Reverb was probably the first “effect” for guitarists other than overdrive – originally found on amplifiers, and later in the digital realm, with complicated parameters. TC brings the simplicity of the old, with the sound quality of the 21st Century.
The HOF Mini is not much bigger than a business card, so due to the small size it can’t fit a 9v battery; power needs to come from a standard power adapter. With just one knob it gives the analog feel of a vintage amplifier’s reverb, but for those tone-tweaking freaks a USB port is included for uploading sounds from the web, and editing of sounds via TC’s TonePrint editor software. Sounds can also be loaded via a smartphone, using TC’s TonePrint app.
Our review unit came loaded with TC’s “Hall” reverb mode, but the reverbs on TC’s full-sized big brother (the original Hall of Fame pedal) are all available to be loaded, as well: Room, Hall, Spring, Plate, Church, Mod, Lo-Fi, Tile, Amb and Gate. Of course, TC pretty much perfected the digital reverb, so the sounds are fantastic, and while it may take a bit more to load or change a sound, once it’s done, they don’t disappoint.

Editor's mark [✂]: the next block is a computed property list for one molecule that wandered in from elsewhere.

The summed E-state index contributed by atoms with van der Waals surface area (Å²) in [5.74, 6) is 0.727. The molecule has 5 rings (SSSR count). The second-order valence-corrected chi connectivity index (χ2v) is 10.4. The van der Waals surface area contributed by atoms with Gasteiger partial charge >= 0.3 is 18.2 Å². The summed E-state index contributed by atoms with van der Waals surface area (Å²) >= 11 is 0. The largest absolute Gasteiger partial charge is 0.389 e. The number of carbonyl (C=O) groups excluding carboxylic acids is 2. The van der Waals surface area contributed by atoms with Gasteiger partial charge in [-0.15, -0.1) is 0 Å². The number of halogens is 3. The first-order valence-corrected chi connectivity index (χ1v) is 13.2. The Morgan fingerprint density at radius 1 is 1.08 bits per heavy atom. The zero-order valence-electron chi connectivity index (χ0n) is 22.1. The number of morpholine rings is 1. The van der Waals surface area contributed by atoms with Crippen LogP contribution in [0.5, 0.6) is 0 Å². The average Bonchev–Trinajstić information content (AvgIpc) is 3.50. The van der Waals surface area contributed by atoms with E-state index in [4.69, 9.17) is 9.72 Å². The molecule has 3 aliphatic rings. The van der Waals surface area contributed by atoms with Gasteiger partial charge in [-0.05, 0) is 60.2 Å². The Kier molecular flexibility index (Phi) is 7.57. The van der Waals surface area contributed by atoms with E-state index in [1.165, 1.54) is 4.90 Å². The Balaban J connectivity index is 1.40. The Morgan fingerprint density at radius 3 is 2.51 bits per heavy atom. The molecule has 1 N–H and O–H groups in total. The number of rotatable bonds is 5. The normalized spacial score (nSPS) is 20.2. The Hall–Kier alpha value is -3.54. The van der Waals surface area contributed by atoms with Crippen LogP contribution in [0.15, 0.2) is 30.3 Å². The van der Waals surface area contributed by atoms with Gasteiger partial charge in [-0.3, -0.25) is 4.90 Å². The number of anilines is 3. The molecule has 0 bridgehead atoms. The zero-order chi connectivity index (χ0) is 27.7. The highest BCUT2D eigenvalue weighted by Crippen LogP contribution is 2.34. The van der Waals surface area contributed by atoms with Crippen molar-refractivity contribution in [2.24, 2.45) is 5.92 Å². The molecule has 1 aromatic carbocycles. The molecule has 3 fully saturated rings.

Unlike digital reverbs of old, these have a musical quality that actually makes sense, sonically, for guitar. In front of an amp, or in an effects loop, it sounds great. Oh, and for the pedal tone purists, it’s true bypass. This is a nice small package to get a decent reverb, without taking up space on a pedalboard or taking a bite out of your bank account.
Pedal tuners are nothing new, but TC’s PolyTune was a game changer, and their PolyTune 2 goes to the next level.
The polytune functions enables the player to strum a chord, and the tuner displays what strings are out of tune. The idea is that even after tuning each individual string at perfect pitch, when played together they are not quite in tune with one another. This concept may be alien to guitarists, but after using it in this mode, hearing is believing. It can also be used as a standard tuner, with the LEDs acting like a strobe display, with super accurate tuning like the old school strobe tuners. There are two new modes: Drop D and Capo, enabling accurate tuning when using a capo, performing in Drop D, or any other alternate tuning. The true bypass switch enables silent tuning, and no tone loss.
The display has been turbocharged, as well, with a super bright readout. This makes the pedal easily readable in bright situations, like an outdoor daytime gig, and senses when it gets dark, providing a clearly visible display, regardless of the ambient light.
It can also power a series of other effects, with a 9v out option. A USB output is also there for any firmware updates that may become available, but it’s hard to think of what TC could do to make this better. With all these features, it’s pretty much a no-brainer: a hyper-accurate tuner with plenty of options and simple usability.
PROS: Flexible tuning modes, easy to use, super bright display. CONS: None. PRICE: $99